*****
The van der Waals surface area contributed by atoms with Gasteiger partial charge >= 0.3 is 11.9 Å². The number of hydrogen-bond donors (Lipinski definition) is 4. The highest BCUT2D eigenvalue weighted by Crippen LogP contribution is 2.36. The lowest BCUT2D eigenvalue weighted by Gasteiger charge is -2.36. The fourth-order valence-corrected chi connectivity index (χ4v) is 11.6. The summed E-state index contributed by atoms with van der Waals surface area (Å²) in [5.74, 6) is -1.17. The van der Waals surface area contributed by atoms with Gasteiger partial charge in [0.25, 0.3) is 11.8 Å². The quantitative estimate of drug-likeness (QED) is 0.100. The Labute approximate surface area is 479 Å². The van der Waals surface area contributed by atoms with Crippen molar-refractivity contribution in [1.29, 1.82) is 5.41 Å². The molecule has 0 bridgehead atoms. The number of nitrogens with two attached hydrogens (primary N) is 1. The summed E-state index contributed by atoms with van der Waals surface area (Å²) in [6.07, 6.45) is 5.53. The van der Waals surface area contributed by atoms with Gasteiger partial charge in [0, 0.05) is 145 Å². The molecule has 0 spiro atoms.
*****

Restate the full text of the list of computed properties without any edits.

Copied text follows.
The van der Waals surface area contributed by atoms with Gasteiger partial charge >= 0.3 is 11.9 Å². The number of hydrogen-bond donors (Lipinski definition) is 4. The highest BCUT2D eigenvalue weighted by Crippen LogP contribution is 2.36. The lowest BCUT2D eigenvalue weighted by Gasteiger charge is -2.36. The fourth-order valence-corrected chi connectivity index (χ4v) is 11.6. The summed E-state index contributed by atoms with van der Waals surface area (Å²) in [5.74, 6) is -1.17. The van der Waals surface area contributed by atoms with Gasteiger partial charge in [0.25, 0.3) is 11.8 Å². The quantitative estimate of drug-likeness (QED) is 0.100. The Labute approximate surface area is 479 Å². The van der Waals surface area contributed by atoms with Crippen molar-refractivity contribution in [1.29, 1.82) is 5.41 Å². The molecule has 0 bridgehead atoms. The number of nitrogens with two attached hydrogens (primary N) is 1. The summed E-state index contributed by atoms with van der Waals surface area (Å²) in [6.07, 6.45) is 5.53. The van der Waals surface area contributed by atoms with Gasteiger partial charge in [0, 0.05) is 145 Å². The molecule has 0 spiro atoms.